Global Economy & Markets, Weekly Roundup 15/03/23

Investors turn attention to ECB amid the current choppy financial environment 
Key Takeaways
The European Central Bank, due on Thursday, is expected to stay the course, increasing interest rates by +50 basis points. Economic projections are likely to move higher for 2023 real GDP growth to +1% from +0.5% in December 2022 ECB estimates, on the back of a more resilient-than-expected economy and significantly lower energy prices (current 2023-2025 average TTF natural gas future prices of €47/Mwh versus €97/Mwh in December 2022 ECB estimates). 

Core inflation forecasts are also likely to shift higher in 2023 (to +4.6% from +4.2% in December 2022 ECB estimates) due to the resilient economy, as well as due to the re-acceleration in core prices in the past two months, offsetting lower energy prices and resulting in broadly unchanged headline inflation estimates (to +6.5%). The ECB is expected to remain data-dependent, probably providing measured, instead of hawkish, guidance vis-à-vis the interest rate path.

The respective pricing in financial markets, both for euro and USD interest rates, has exhibited large swings due to the collapse of Silicon Valley Bank, the 16th largest bank in the US by asset size ($210 billion or 0.9% of total US bank system assets). 

As the effect of noise trading diminishes, market pricing (according to overnight index swaps) now points to roughly additional hikes of +100 bps for euro policy interest rates and +25 bps for USD policy interest rates in the course of 2023, from +140 bps and +70 bps, respectively, ten days ago.

To stabilize the US banking system, the US Treasury, the Federal Reserve, and the Federal Deposit Insurance Corporation (FDIC) intervened swiftly and announced two key policy measures. First, they used the systemic risk exception to cover all deposits in both banks, including those not being covered by deposit insurance (up to 250k per depositor), with the cost being funded by the FDIC’s Deposit Insurance Fund (DIF), which had a balance of $125 billion as of Q4:2022.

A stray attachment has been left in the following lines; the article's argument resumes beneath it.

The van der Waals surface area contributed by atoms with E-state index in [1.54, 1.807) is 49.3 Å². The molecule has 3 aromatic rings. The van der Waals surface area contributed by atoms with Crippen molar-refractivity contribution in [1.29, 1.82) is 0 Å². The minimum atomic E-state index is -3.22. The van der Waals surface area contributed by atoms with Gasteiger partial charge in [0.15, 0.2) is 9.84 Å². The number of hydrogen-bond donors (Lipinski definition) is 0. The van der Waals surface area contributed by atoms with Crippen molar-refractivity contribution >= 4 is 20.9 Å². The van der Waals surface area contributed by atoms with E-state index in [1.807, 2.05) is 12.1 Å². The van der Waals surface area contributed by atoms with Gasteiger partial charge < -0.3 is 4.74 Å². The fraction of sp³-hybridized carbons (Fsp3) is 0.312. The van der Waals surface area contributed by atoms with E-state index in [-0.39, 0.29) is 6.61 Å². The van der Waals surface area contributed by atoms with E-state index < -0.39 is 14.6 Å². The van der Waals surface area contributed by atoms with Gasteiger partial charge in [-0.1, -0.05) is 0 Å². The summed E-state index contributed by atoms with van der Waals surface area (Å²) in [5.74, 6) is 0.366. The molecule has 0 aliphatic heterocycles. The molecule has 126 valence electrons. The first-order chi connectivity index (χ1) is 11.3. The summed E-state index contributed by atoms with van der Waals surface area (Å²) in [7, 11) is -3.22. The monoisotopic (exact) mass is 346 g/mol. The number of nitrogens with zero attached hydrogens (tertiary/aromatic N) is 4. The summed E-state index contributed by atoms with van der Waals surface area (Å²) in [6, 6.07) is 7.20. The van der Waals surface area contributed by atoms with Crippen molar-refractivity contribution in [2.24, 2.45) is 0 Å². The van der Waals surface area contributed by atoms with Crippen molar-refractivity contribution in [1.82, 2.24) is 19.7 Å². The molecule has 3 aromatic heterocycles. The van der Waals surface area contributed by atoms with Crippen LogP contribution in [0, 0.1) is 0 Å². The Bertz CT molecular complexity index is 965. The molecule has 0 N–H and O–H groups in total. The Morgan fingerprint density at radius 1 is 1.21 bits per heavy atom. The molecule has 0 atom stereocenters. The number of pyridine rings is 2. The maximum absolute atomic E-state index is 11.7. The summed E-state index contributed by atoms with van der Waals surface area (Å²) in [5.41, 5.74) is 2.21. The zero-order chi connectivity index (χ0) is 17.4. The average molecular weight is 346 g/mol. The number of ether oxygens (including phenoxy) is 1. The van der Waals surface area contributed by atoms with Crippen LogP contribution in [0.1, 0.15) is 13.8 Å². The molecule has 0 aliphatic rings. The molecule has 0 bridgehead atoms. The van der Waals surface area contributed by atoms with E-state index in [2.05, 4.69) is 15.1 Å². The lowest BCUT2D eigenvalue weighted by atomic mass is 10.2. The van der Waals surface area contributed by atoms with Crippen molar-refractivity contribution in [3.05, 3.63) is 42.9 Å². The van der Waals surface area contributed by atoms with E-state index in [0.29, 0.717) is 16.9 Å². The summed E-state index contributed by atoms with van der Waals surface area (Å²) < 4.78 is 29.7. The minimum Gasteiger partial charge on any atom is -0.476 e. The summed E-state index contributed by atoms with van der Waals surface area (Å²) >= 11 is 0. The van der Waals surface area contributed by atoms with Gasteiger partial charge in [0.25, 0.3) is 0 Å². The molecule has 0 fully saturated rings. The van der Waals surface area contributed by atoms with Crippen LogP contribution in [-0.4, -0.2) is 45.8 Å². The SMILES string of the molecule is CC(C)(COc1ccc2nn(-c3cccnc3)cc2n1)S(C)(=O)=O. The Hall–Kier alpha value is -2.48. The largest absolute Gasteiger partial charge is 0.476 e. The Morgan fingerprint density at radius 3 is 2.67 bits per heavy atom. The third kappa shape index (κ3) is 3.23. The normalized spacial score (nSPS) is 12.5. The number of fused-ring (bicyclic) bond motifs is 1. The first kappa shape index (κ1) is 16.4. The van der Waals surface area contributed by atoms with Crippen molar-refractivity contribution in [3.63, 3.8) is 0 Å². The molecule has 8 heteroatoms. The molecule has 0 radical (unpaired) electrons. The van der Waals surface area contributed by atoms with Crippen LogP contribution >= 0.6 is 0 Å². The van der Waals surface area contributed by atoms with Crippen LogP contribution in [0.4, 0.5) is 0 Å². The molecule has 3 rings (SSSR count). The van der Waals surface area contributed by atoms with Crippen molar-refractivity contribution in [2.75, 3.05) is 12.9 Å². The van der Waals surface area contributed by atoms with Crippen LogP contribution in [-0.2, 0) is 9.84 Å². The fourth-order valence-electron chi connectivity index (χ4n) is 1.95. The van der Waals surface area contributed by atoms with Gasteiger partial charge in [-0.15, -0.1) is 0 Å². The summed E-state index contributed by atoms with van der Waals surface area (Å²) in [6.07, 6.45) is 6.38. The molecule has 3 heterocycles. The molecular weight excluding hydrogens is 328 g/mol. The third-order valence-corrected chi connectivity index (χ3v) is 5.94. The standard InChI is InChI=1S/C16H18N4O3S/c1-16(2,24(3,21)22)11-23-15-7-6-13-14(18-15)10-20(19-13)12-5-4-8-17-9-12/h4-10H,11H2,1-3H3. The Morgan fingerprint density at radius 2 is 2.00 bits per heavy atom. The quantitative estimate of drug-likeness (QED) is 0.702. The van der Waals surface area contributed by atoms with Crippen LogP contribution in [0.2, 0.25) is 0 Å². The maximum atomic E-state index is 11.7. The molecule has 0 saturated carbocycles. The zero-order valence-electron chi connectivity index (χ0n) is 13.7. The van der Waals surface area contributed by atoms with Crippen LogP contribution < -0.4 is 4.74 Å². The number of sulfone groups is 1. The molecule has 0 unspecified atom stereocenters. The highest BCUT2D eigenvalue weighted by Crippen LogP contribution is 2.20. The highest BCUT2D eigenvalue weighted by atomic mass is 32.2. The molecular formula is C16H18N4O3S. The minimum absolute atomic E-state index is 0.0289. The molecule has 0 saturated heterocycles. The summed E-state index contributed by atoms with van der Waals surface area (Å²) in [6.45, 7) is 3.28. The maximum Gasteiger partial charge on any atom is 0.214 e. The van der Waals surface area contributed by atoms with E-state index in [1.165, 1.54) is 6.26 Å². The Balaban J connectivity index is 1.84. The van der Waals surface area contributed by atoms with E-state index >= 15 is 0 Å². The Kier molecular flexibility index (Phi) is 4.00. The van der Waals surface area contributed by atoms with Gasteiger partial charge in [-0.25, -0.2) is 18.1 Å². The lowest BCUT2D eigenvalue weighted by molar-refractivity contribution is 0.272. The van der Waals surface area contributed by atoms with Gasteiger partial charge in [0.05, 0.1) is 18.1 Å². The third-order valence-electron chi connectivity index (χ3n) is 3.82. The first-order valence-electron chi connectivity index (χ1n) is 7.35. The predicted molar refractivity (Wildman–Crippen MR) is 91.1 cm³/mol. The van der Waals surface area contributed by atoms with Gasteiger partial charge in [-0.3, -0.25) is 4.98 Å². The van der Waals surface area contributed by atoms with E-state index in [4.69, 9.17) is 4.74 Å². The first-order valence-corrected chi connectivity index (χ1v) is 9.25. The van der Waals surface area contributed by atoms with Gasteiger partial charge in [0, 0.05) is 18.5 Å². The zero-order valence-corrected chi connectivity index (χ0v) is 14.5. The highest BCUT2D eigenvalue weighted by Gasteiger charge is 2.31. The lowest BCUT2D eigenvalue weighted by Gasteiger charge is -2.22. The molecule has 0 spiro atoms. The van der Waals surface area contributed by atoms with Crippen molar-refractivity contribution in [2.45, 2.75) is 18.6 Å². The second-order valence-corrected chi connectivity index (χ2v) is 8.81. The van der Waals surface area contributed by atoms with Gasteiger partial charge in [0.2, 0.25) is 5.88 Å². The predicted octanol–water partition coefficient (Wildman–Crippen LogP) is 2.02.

Moreover, the Fed announced the Bank Term Funding Program (BTFP), to provide loans of up to one year to eligible depository institutions that pledge assets as a collateral, with the Fed value these assets at par, instead of the standard procedure that assets are valued at fair value with a margin being applied to account for assets’ historical volatility (e.g. margin for Government Securities and agency MBSs: 100%, for A to AAA rated Non-Financials’ USD Corporate Bonds in USD: 92% to 98% depending on duration). 

The facility is backstopped with $25 billion from the Treasury’s Exchange Stabilization Fund, which had a total net position of $38 billion as January 31st, albeit the Fed does not expect that it will be necessary to draw on these backstopped funds. 

Overall, elevated risk aversion sent bank stock prices and headline indices significantly lower across the board following the SVB failure. The S&P500 recorded cumulative losses of -4.7% (March 3rd to March 13th), finishing Tuesday 14th modestly higher by +1.6%. The S&P500 Bank index declined by -18% in the same period (March 3rd to March 13th), edging also slightly higher on Tuesday. In the current environment, equity and bond volatility, is expected to continue, with European banks falling steeply into the red on Wednesday’s early trading.
Global Economy & Markets, Weekly Roundup 15/03/23